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Kenya is stepping up its citizens’ digital security with a new EU-inspired data protection law

Officials from the Independent Electoral and Boundaries Commission (IEBC) records finger prints of a man as they collect data from the electorate during the launch of the 2017 general elections voter registration exercise within Kibera slums in Kenya's capital Nairobi, January 16, 2017.
REUTERS/Thomas Mukoya
  • Yomi Kazeem
By Yomi Kazeem

Africa reporter

Published This article is more than 2 years old.

A new data protection law in Kenya is setting a high standard for the rest of the continent.

As the country looks to engender more safeguards in the collection, handling and sharing of data, Kenya’s president Uhuru Kenyatta has approved legislation which complies with the European Union’s General Data Protection Regulation.

The new law outlines restrictions on data handling and sharing by government and corporations. Any infringements of the new law will be investigated by an independent office with violators facing two-year prison sentences or fines of up to $29,000.

The legislation comes amid increased calls for African governments to pay more attention to protection of data “to prevent governments and corporations from overstepping their boundaries by articulating the rights and freedoms of people in digital spaces.” The need is even more urgent given the rapid and ongoing adoption of mobile technology and digital apps. There’s also a concern in some quarters that Silicon Valley’s giants including Facebook, WhatsApp and Google are able to freely collect consumer data in African countries without any limits.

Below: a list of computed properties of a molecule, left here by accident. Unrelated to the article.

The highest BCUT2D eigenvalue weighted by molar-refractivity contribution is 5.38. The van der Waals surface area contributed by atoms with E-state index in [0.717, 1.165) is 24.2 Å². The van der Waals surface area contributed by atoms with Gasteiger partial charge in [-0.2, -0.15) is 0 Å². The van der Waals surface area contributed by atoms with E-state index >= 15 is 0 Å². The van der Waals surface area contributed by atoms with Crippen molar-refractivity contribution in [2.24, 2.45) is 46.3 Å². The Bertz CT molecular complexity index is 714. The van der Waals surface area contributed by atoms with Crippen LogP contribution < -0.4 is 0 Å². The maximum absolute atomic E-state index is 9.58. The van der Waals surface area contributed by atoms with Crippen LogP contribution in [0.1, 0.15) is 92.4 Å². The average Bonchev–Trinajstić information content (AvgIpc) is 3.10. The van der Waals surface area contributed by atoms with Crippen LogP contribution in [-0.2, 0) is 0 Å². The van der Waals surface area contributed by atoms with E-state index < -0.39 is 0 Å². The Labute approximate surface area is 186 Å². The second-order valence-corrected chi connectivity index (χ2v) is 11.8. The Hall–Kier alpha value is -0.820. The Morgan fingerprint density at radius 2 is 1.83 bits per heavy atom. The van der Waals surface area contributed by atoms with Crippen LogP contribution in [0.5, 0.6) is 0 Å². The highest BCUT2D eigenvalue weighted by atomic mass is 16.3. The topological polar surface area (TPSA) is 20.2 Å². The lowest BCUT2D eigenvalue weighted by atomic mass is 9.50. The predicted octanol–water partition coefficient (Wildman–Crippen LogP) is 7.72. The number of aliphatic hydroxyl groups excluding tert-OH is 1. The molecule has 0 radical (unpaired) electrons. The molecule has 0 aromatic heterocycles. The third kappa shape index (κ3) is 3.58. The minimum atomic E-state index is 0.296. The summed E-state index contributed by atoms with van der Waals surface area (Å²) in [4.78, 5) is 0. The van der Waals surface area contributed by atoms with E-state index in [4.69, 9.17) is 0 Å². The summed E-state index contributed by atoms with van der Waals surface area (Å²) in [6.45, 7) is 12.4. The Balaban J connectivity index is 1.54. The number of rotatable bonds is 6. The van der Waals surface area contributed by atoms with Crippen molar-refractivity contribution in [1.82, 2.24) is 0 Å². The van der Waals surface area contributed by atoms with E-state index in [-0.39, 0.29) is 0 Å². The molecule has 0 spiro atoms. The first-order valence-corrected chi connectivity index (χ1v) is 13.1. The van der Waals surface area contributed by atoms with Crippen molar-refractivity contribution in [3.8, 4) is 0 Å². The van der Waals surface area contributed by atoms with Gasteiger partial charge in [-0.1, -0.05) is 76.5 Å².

It’s a call that’s resonated particularly in Kenya and across East Africa especially as digital lending apps in the region have come under scrutiny for predatory tactics which involve determining credit worthiness by accessing smartphone data including SMS, call logs, bank balance messages and bill payment receipts.

For its part, the Kenya government views data protection legislation as crucial not just for its social utility but also for encouraging more investment in its tech  sector. And there’s an early sign that it could pay off: Amazon Web Services, the cloud computing arm of the global retail giant, has confirmed plans to build some of its infrastructure in Kenya as it expands its operations on the continent. AWS is already set to open a data center in South Africa next year.

More stringent data protection regulation could also be a boon for the government too: so far its plan to digitize citizens’ identities, include storing DNA data, has faced widespread criticism over concerns about the handling and storing of the information.

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